U.S. Defense Department fighting EPA orders to clean up Superfund sites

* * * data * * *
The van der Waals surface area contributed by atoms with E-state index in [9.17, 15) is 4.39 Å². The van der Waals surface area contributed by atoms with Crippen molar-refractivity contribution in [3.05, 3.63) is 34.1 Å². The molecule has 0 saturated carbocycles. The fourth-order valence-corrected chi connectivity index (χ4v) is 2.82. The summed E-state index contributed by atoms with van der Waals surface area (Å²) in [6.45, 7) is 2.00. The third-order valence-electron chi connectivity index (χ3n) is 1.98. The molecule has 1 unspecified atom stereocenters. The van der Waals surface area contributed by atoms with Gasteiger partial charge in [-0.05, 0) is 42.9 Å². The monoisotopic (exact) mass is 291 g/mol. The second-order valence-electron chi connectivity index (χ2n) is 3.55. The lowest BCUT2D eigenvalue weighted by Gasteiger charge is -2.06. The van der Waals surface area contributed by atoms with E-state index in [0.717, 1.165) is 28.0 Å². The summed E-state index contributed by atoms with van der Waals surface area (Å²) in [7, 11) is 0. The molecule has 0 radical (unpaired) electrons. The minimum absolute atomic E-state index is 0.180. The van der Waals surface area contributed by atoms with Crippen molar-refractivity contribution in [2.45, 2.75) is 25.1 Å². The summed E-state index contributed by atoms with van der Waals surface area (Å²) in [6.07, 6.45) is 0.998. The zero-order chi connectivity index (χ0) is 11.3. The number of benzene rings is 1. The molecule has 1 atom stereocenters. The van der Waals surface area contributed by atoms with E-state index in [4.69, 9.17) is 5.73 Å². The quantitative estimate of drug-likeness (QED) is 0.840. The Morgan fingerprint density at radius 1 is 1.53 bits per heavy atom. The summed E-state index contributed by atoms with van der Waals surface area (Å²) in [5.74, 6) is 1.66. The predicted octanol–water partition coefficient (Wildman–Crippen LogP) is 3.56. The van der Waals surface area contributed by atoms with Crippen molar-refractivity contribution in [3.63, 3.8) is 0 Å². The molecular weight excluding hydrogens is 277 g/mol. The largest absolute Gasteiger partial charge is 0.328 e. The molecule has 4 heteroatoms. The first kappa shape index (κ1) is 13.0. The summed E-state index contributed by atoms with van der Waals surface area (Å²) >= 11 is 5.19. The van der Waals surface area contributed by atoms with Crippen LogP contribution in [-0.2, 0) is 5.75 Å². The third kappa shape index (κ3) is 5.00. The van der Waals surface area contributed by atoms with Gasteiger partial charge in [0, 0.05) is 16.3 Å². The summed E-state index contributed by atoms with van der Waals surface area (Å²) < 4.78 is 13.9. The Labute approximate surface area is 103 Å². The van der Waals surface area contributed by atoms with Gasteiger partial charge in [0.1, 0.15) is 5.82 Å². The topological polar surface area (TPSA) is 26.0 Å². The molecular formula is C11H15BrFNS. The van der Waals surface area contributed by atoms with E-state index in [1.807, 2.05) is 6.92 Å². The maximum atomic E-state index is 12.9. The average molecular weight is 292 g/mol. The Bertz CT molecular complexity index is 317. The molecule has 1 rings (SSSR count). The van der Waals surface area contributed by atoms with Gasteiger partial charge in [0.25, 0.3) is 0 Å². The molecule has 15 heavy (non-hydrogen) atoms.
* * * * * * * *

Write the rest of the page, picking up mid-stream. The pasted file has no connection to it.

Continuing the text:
Defying environmental law, the U.S. Defense Department has resisted repeated orders lately from the U.S. EPA to clean up some of the nation’s most contaminated places. The DoD/EPA standoff has turned into a bureaucratic pissing match wherein the EPA has asserted its authority to order and oversee cleanup of ultra-polluted Superfund sites the DoD owns, but where DoD, in its characteristic style, doesn’t want to acknowledge EPA’s power and maintains that it’s cleaning up many of the contaminated sites itself voluntarily — albeit extremely slowly. The fate of contaminated aquifers, polluted soil, and public health at three military bases hang in the balance; timely cleanup of some 12 other Superfund sites are also at stake. Complicating matters, different departments in the executive branch are discouraged from suing each other, so the EPA’s legal recourses are limited. Meanwhile, the DoD is appealing to the Justice Department and the White House to intervene on its behalf.